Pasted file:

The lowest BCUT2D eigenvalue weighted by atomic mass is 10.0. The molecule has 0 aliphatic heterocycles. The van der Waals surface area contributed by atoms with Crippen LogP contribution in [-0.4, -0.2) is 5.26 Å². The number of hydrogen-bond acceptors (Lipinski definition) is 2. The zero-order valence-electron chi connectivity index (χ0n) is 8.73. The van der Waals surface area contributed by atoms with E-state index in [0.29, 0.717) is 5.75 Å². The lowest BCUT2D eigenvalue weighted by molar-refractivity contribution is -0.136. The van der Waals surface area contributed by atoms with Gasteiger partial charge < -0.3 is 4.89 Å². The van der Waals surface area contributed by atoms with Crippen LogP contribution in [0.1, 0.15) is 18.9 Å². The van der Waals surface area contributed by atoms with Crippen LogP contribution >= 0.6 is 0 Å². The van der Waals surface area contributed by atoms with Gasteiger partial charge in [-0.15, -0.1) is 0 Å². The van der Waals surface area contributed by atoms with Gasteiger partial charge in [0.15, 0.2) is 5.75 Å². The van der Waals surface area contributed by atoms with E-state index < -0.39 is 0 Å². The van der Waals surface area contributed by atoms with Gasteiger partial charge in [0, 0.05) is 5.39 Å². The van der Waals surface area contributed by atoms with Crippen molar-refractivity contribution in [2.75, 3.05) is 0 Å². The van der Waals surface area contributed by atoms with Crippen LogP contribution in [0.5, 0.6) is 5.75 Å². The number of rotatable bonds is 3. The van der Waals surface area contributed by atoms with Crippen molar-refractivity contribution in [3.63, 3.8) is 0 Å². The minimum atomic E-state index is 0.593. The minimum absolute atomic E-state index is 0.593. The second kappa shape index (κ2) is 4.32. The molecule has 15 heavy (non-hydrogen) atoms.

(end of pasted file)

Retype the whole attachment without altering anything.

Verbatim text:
The lowest BCUT2D eigenvalue weighted by atomic mass is 10.0. The molecule has 0 aliphatic heterocycles. The van der Waals surface area contributed by atoms with Crippen LogP contribution in [-0.4, -0.2) is 5.26 Å². The number of hydrogen-bond acceptors (Lipinski definition) is 2. The zero-order valence-electron chi connectivity index (χ0n) is 8.73. The van der Waals surface area contributed by atoms with E-state index in [0.29, 0.717) is 5.75 Å². The lowest BCUT2D eigenvalue weighted by molar-refractivity contribution is -0.136. The van der Waals surface area contributed by atoms with Gasteiger partial charge < -0.3 is 4.89 Å². The van der Waals surface area contributed by atoms with Crippen LogP contribution in [0.1, 0.15) is 18.9 Å². The van der Waals surface area contributed by atoms with Crippen LogP contribution >= 0.6 is 0 Å². The van der Waals surface area contributed by atoms with Gasteiger partial charge in [-0.15, -0.1) is 0 Å². The van der Waals surface area contributed by atoms with Gasteiger partial charge in [0.15, 0.2) is 5.75 Å². The van der Waals surface area contributed by atoms with E-state index < -0.39 is 0 Å². The van der Waals surface area contributed by atoms with Gasteiger partial charge in [0, 0.05) is 5.39 Å². The van der Waals surface area contributed by atoms with Crippen molar-refractivity contribution in [2.75, 3.05) is 0 Å². The van der Waals surface area contributed by atoms with Crippen LogP contribution in [0.5, 0.6) is 5.75 Å². The number of rotatable bonds is 3. The van der Waals surface area contributed by atoms with Crippen molar-refractivity contribution in [3.63, 3.8) is 0 Å². The minimum atomic E-state index is 0.593. The minimum absolute atomic E-state index is 0.593. The second kappa shape index (κ2) is 4.32. The molecule has 15 heavy (non-hydrogen) atoms.